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WE LOOK AT THE LIFE & LEGACY OF JAKE BURTON - James Cove, PlanetSKI Editor
Friday November 22, 2019 - Email this article to a friend

A founding father of snowboarding, described as its soul, has passed away. We look at his remarkable life & assess his influence on snowsports.

 

 

 

 

Would snowboarding exist without Jake Burton?

Probably.

Would it be the global lifetstye sport that it is today?

Highly unlikely.

Is he one of the most influential people in snowsports over the past few decades?

Undoubtedly.

Jake Burton died from cancer on Wednesday surrounded by family and friends.

He was 65-years old.

We reported on it with a heavy heart:

Jake Burton, 1954 - 2019Jake Burton, 1954 - 2019

 

 

 

 

 

 

 

 

 

 

 

 

Jake Burton didn't invent the first 'snowboard', that accolade belongs to Shermann Poppen who in 1965 came up with something called a ‘snurfer'.

Poppen was an engineer from Michigan and the simply tied two skis together with a rope attached at the front for control.

He made it as a toy for his daughter.

It proved so popular with his daughter's friends that he went into production.

He sold around 1m in the next decade.

It was a prototype of the snowboard that Burton went on to conquer the world with.

Snurfer competitions then followed and a certain 14-year old called Jake Burton was an earlier devotee of the snurfer and impressed at a Michigan snurfing competition in the late 1970s.

He developed his own bindings for his snurfer to better secure his feet.

It was the start of the snowboard revolution that was to follow with Burton at the forefront.

Jake Burton grew up in Cedarhurst, New York, and moved to Vermont in the mid-70s.

He began trying to refine the snurfer in a barn in and bought industrial tools to try to achieve his goal.

The first model he produced was called the Backhill.

He only sold 300 and considered giving up.

But he stuck with it and the next year he sold 700.

The trouble is resorts didn't allow snowboarders on its slopes - they were seen as dangerous and the people who rode them were outsiders and rebels.

Many had to hike up and ride the slopes before or after the slopes had opened.

The image of snowboarding was born.

It went on to becoame a lifestyle sport favoured by the young, and that is one the greatest secrets of its success.

Jake Burton made it was a way of life for some and something to aspire to for the many.

In 1983 Jake Burton approached Paul Johnston, then vice president at Vermont's Stratton Mountain Resort, to see if the resort would allow the growing army of snowboarders on to its slopes.

The management team gave Burton's snowboard a go, with limited technical success but they had huge amounts of fun and saw its potential.

The following year the resort allowed snowboarders to ride the lifts and the slopes.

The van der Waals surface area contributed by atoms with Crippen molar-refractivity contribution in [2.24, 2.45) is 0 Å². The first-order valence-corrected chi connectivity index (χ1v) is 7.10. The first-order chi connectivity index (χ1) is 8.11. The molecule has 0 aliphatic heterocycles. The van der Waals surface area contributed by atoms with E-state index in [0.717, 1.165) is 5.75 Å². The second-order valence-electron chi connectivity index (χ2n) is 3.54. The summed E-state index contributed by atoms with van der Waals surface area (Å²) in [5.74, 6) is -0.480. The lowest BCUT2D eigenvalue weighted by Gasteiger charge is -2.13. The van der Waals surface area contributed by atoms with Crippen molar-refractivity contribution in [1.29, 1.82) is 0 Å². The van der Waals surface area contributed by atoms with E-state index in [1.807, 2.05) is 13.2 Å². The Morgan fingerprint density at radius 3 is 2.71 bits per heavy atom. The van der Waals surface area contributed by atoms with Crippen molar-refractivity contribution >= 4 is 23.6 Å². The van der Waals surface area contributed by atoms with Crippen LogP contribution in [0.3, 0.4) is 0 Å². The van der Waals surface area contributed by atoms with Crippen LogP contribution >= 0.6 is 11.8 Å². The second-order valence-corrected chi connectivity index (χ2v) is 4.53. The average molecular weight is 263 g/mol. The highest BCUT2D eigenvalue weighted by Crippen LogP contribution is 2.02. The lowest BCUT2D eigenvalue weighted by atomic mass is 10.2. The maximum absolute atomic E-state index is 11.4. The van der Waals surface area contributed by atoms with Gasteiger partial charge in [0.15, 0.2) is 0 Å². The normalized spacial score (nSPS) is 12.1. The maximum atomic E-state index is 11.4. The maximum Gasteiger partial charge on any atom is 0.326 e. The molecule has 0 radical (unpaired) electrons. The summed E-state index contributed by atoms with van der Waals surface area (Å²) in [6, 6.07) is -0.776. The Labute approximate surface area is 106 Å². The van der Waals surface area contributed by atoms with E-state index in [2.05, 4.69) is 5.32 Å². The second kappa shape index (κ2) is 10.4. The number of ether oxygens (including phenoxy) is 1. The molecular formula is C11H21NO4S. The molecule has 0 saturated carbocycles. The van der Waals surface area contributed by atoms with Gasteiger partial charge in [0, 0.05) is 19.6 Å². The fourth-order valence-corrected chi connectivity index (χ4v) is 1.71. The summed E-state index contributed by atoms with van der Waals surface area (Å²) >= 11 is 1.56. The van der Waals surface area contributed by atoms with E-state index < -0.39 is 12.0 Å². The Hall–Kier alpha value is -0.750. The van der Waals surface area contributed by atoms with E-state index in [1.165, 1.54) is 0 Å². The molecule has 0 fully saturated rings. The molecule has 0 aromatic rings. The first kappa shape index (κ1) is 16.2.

Soon more kids were riding snowboards than clicking into skis and two years later the resort hosted the first major snowboard contest - the US Open.

Other resorts began to take notice and saw the commercial potential in the numbers.

Soon the barn became too small for the demand for Burton's snowboards and he moved the business to Burlington in Vermont.

Past forward ot the present and the company now employs 950 people and is a multi-billion dollar global enterprise.

He brought snowboarding to the masses and he did it through sport and competitions.

In 1985 the first World Cup was held in Zürs, Austria.

Ross Powers was an early sponsored Burton rider and he won a bronze medal when snowboarding was introduced to the Winter Olympics in 1998 at Nagano in Japan.

Four years later he won gold at Salt Lake City.

Burton has sponsored pretty much every top rider at one time or another - from Shaun White to Kelly Clark and Chloe Kim.

"I had a vision there was a sport there, that it was more than just a sledding thing, which is all it was then," Burton said in an interview in 2010.

"We're doing something that's going to last here. It's not like just hitting the lottery one day."In 1983, the first World Championship half-pipe competition was held at Soda Springs, California.

For several years snowboarders would have to take a skills test before being allowed on the slopes.

In 1985 only 7% of ski resorts across the world allowed snowboarding.

In 1990 most major ski areas had separate slopes for snowboarders.

By 2004 there were 6.6m snowboarders in the USA alone.

Today 99% of resorts allow snowboarding, however a few resorts in the USA such as Alta and Deer Valley still ban them.

Virtually every resort across the world has jumps, rails and half-pipes - a legacy of snowboarding propelled into the mountains by Jake Burton.

Burton has been the No1 snowboard brand throughout the sport's history and instrumental in its development.

What Jake Burton probably never predicted was the profound influence snowboarding would have on skiing.

In the 1980's people skied with their legs virtually stuck together on long skinny skis.

Within a decade the width of a ski increased, the length shortened, a carved shape was introduced and people began to ski with their legs apart.

The new shaped ski made it easier to ski in powder snow and simpler on the slopes.

Ski design copied snowboard design and never looked back.

And then there was the fashion.

Skiers began to copy what the snowboarders wore with baggy jackets and trousers.

Indirectly Jake Burton had revolutionised skiing.

Here at PlanetSKI we have been scratching our collective heads and asking a few people to think of a man who has influenced snowsports so much in the last few decades.

We can't think of one.

May you ride in peace Jake Burton.

We salute you and thank you from the bottom of our hearts.

For the Spirit of the Mountains - PlanetSKI: Number One for ski news

 

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